Short Sale Counter Offer Strategy
I experienced a first this week. The first time a seller countered an offer from one of my buyers on a short sale asking contingencies to begin right away upon seller-acceptance, not at the time of bank approval. I was immediately taken aback by this almost insulting suggestion – my thought was “you’re asking the buyer to incur costs of appraisal, credit report, inspections, and potential escrow cancellation fee with no certainty that the short sale will be approved at all, at the price offered, or that the seller will not derail the transaction intentionally by doing a loan modification or deciding to keep the property instead of doing a short sale?” In my mind, this was extremely unfair. In a normal sale, buyer’s contingencies begin right away, but in that case the buyer has control over whether to continue or cancel. In this case there are so many factors beyond the buyer’s control that these incurred costs can easily be lost due to no fault of their own.
After thinking about it and my explaining the implication of this decision, my clients agreed to it (it turned out the incurred costs would be under $1,000), however it was not soon enough since someone else agreed to it first, thus we are the backup offer. I see the merits in this strategy – it really ensures the buyer is serious and motivated and would not potentially throw away cash for a property they only have lukewarm interest in or if they are making offers on multiple short sales, fishing for a deal. However, the listing agent that ultimately suggested the idea to the seller, is definitely reducing the pool of buyers, which I am philosophically opposed to. Furthermore, it is almost necessary to price the home well under market, which this property was, for a buyer to agree to this, willing to take the risk that they will get a good deal. In this case, there is a hightened risk that the bank’s appraisal/BPO will come back significantly higher than the price offered, necessitating a counter offer and resulting in a probable buyer cancellation, creating the same situation you had intended to avoid, but this time with hard feelings.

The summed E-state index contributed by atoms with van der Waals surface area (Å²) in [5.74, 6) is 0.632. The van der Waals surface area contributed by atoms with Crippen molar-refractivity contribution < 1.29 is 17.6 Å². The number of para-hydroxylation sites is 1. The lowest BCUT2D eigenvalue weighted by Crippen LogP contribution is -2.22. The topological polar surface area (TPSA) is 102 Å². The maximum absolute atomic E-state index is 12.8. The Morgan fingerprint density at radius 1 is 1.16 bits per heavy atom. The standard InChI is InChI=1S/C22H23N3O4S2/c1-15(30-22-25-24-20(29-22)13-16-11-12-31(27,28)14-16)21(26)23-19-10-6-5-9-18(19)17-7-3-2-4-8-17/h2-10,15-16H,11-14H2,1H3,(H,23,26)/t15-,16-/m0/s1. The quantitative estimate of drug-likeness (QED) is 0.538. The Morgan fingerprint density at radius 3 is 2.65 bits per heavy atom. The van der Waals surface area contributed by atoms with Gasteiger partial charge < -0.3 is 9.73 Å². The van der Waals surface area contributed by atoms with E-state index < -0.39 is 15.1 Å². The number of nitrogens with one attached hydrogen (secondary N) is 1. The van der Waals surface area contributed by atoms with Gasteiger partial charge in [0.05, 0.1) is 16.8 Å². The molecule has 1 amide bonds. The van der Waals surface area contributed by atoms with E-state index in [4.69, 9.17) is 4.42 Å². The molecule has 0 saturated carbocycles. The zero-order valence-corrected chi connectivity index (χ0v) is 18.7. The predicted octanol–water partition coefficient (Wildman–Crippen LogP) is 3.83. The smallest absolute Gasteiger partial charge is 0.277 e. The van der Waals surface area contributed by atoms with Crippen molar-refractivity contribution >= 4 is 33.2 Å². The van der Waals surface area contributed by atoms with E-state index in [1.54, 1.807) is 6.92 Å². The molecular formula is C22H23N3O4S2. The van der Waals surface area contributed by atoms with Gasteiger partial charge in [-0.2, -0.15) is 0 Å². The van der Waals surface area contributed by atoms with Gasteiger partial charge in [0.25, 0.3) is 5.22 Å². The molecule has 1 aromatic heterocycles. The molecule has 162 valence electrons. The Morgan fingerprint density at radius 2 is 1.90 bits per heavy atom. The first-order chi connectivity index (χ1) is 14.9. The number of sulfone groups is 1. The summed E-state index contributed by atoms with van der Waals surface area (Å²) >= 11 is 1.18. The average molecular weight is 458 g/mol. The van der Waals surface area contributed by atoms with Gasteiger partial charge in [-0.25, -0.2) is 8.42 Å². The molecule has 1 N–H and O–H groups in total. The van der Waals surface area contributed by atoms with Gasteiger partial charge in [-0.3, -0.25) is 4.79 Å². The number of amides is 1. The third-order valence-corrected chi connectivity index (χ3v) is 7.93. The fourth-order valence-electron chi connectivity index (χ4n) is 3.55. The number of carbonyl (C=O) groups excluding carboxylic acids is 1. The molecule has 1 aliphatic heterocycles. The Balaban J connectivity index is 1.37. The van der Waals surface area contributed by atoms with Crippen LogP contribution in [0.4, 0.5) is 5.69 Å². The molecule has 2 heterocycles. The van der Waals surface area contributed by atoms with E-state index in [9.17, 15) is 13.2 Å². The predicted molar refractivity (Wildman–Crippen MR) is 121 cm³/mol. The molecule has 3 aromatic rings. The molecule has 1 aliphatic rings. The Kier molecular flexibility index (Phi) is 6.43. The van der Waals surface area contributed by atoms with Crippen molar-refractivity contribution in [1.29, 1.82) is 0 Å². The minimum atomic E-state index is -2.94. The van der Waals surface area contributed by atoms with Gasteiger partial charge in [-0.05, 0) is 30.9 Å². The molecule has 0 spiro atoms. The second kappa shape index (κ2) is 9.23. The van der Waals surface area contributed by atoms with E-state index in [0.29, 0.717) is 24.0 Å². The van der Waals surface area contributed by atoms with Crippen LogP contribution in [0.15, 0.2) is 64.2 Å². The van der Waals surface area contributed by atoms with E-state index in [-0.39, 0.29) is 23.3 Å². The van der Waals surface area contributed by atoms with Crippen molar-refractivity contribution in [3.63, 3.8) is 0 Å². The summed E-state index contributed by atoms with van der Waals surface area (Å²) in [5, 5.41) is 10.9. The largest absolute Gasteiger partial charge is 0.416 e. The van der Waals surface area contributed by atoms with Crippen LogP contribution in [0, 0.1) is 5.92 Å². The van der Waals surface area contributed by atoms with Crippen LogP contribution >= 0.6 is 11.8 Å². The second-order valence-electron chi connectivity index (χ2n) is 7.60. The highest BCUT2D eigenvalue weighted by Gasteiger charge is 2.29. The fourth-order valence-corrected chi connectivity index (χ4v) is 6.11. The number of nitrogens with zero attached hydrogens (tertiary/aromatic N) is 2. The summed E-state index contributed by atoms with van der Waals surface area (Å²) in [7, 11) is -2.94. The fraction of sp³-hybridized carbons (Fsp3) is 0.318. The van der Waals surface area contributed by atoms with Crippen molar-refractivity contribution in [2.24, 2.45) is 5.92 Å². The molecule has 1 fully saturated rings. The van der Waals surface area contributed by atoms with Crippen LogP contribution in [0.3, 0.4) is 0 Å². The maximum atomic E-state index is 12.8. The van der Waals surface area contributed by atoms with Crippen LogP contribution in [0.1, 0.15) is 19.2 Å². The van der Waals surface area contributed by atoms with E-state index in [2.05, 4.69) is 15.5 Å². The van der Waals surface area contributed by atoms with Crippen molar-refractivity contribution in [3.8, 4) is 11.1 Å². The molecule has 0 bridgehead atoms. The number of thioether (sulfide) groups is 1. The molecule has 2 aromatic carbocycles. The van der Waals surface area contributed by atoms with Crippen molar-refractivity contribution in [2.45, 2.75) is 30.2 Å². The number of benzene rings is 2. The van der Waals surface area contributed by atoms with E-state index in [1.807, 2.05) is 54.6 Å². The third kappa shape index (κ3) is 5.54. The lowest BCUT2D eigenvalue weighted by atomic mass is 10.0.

In my opinion, this is the wrong strategy. A short sale, where there is an extreme amount of uncertainty, should not require one to incur costs prior to bank approval. Unfortunately, buyer cancellation prior to approval happens sometimes, but it cannot be entirely prevented through this forceful strategy and I contend that it works to the seller’s disadvantage in terms of reduced pool of buyers and price less likely to be approved, not to mention to the listing agent’s reputation and willingness for buyers agents to suggest their listings to future clients.